Chicago, IL (PRWEB) January 25, 2013
Centers for Medicare & Medicaid Services (CMS) is now considering a new proposed quality measure (#3040) that calls for “appropriate monitoring of patients receiving PCA [patient-controlled analgesia .”
The importance of monitoring patients receiving opioids was recently emphasized by The Joint Commission in its Sentinel Event Alert No. 49, “Safe Use of Opioids in Hospitals", when it stated:
“While opioid use is generally safe for most patients, opioid analgesics may be associated with adverse effects, the most serious effect being respiratory depression, which is generally preceded by sedation.”
The CMS proposed quality measure provides that monitoring needs to be “documented” and the time between documentation must “not exceed 2.5 hours.” This means that a nurse or other caregiver must document the patient’s condition and do this in intervals of not greater than 2.5 hours.
Michael Wong, Executive Director for the Physician-Patient Alliance for Health & Safety (PPAHS) expresses concern with the CMS proposed quality measure as currently written, “Although the CMS proposed quality measure touches on a critical patient safety issue, the CMS measure only pays lip service to patient safety, as it goes against the recommendations of The Joint Commission, the Anesthesia Patient Safety Foundation, ISMP, and the Pennsylvania Patient Safety Authority. PPAHS encourages CMS to continuously electronically monitor with pulse oximetry for oxygenation and capnography for adequacy of ventilation of all patients using PCA."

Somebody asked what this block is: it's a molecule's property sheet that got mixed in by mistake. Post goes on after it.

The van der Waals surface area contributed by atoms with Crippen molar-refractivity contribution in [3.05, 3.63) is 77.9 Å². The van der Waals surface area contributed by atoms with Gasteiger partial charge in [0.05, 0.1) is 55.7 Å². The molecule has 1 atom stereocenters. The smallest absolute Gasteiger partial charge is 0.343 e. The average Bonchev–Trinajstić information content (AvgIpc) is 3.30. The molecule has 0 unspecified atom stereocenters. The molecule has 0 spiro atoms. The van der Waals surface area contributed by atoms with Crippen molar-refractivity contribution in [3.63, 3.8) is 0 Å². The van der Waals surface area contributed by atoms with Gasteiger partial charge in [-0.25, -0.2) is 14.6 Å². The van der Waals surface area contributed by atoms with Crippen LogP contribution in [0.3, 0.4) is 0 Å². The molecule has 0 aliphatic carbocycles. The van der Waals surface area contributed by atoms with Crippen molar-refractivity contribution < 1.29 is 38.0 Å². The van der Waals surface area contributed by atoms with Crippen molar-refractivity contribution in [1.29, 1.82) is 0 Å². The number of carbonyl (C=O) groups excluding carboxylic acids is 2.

Recommendations by the Anesthesia Patient Safety Foundation provide that these “spot checks” are not sufficient:
“Intermittent “spot checks” of oxygenation (pulse oximetry) and ventilation (nursing assessment) are not adequate for reliably recognizing clinically significant evolving drug-induced respiratory depression in the postoperative period.”
Dr. Frank Overdyk (executive director for research, North American Partners in Anesthesiology, and professor of anesthesiology at Hofstra North Shore-LIJ School of Medicine) explains the importance of PCA in managing pain, but also the need for continuous electronic monitoring of patients:
“Spot checks of SpO2, as are commonly taken on med/surg floors, need to be eliminated from patient monitoring practice because these single measurements may mislead a provider into thinking the the patient is fine when in fact they may be close to the precipice of unrecoverable respiratory depression.
“Entering a patient room and placing a pulse oximeter on their finger stimulates their consciousness and respiration sufficiently to falsely elevate their reading, particularly when they are receive supplemental oxygen. Once the provider leaves the room, this stimulus fades and the patient may lapse back into a dangerous level of respiratory narcosis.”
Moreover, as Matthew Grissinger (director, error reporting programs at ISMP) explains, “The CMS proposed quality measure regarding patient-controlled analgesia deals with a critical patient safety issue that hospitals need to urgently address. Errors with PCA occur and, unfortunately, sometimes with tragic consequences. However, for patients to be safe, we would strongly recommend that the proposed measure to monitor patients using PCA to include continuously electronically monitoring them with oximetry for oxygenation and capnography for adequacy of ventilation. In addition, standardization of PCA procedures would greatly reduce PCA errors and adverse events.”
For the complete article published on Patient Safety & Quality Healthcare, please see: http://www.psqh.com/news/psqh-blog/1509-does-cms-proposed-measure-for-pca-safety-go-far-enough.html
The Physician-Patient Alliance for Health & Safety is asking that those wanting to provide to CMS on its proposed quality measure can do so by emailing measureapplications(at)qualityforum(dot)org (subject line: CMS Proposed Quality Measure #3040).